« Thou bright luminary of freedom,» apostrophized the Abbé, « why should I call thee great? Grandeur is too often the scourge of the human kind, whose felicity thy goodness was ever exerted to promote. Thou hast been the benefactor of the Universe! Be thy name ever revered! May it be the comfort of the wretched, and the joy of those who are free! What man is more entitled to our gratitude? It was not sufficient to controul the lightning of heaven, and to avert the fury of the growling tempest: thou hast rendered unto mankind a service still greater; thou extinguished the thunder of earthly despots, which was ready to be hurled upon their trembling subjects. What pleasure must it have been to tliee on earth to perceive others profiting by thy precepts and thy example! With what greater rapture must thou now contemplate thy own diffusion of light! It will illumine the world? and man, perceiving his natural dignity, will raise his soul to heaven, and bow to no empire but that which is founded on virtue and reason. I have but one wish to utter; it is a wish dear to my heart; a wish always cherished in thy virtuous and benevolent bosom. Surely it will derive some favour from the throne of God, when uttered in the name of Franklin! It is, that in becoming free, men may become also wiser and better: there is no other means of deserving liberty.»

Panegyric, which has so often been disgracefully employed in strewing flowers on the tombs of the worthless, redeenis her credit when she comes forth with Truth by

her side, to immortalize the memory of the great and the good. To these epithets, if greatness and goodness be measured by the capacity and the inclination to serve mankind, no man had ever a fairer title than Benjamin Franklin.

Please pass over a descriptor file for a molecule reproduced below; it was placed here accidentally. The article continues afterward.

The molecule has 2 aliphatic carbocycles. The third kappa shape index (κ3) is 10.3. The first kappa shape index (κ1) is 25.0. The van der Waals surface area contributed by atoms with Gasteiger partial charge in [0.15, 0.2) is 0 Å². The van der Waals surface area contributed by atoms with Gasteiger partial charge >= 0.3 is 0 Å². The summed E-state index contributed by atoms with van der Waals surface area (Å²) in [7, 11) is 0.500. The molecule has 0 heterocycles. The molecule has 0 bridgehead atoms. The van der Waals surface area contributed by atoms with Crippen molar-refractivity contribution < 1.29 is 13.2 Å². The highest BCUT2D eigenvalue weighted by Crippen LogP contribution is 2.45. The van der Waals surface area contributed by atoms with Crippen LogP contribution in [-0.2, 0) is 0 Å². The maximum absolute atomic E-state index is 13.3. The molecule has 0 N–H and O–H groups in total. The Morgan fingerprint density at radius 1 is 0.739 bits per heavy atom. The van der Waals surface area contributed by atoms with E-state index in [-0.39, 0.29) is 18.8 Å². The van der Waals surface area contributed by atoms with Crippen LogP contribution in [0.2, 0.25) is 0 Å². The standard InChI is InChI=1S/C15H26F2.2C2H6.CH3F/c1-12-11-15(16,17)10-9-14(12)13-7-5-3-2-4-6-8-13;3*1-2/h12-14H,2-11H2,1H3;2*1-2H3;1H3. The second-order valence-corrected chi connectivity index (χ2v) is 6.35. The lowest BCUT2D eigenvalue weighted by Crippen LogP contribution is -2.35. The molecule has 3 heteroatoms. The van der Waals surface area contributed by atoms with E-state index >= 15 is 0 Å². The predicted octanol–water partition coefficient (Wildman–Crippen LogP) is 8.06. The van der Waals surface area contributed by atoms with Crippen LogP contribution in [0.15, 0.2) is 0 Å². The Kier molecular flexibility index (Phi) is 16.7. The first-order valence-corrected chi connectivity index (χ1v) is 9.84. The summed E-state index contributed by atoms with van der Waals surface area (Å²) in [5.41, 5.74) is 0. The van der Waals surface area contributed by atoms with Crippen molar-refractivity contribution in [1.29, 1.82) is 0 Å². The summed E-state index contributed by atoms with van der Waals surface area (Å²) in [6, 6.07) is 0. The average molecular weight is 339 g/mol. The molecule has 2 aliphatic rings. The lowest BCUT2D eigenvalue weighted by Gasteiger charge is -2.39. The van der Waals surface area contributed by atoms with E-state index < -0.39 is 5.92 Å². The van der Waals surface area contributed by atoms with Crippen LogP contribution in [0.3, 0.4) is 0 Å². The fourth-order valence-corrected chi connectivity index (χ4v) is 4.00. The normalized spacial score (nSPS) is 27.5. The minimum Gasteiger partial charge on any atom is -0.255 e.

The following brief character of this great man is extracted from the account of one of his intimate friends, and is allowed to contain the most faithful description, and just encomium, of any that has yet appeared. The genius of Franklin was vigorous. He was qualified to penetrate into every science; and his unremitted diligence left no field of knowledge unexplored. His curiosity was unbounded; his inquiries extended over the face of nature; but he appeared most interested in the study of man. Truth was the sole object of his researches, he was therefore no sectary. Reason was his guide, and the volume of nature being always open, he carefully, diligently, and faithfully perused it. His political and philosophical attainments were very considerable and extraordinary. He never aimed to attain the splendor of eloquence, because the demonstrative plainness of his manner was superior to it. Though he neither loved political debate, nor excelled in it, yet he maintained great influence in public assemblies, and discovered an uncommon aptitude in his remarks on all occasions. He was averse to taking the lead in investigations, which were unlikely to terminate in any degree of certainty. To come forward in questions which in their nature are definite, and in their issue problematic, does not comport with the caution of a man accustomed to look for demonstration. Franklin reserved his observations for those cases which science could enlighten, and common sense approve. His style was simple, his understanding clear, his judgments decisive, and he never involved his ideas in a croud of expressions. If he used metaphors, it was to illustrate, and not to embellish the truth. But whatever claims to eminence Dr. Franklin may have as a politician or scholar he shone with superior lustre as a man and a citizen. He was eminently great in common things. Perhaps no man ever existed whose life can with more justice be denominated useful. Nothing passed through his hands without receiving improvement. No person went into his company without gaining wisdom. His sagacity was so sharp, and his scientific knowledge so varions, that whatever might be the profession or occupation of those with whom he conversed, he could meet them upon their own ground. He coul enliven every conversation with an anecdote, and conclude it with a moral. His life was a perpetual lecture against the idle, the extravagant, and the proud. He ainied to inspire mankind with a love of industry, temperance, and frugality; and he uniformly endeavoured to promote the important interests of humanity. He never wasted a moment of time, or lavished one farthing of money in folly or dissipation. Such expences as the dignity of his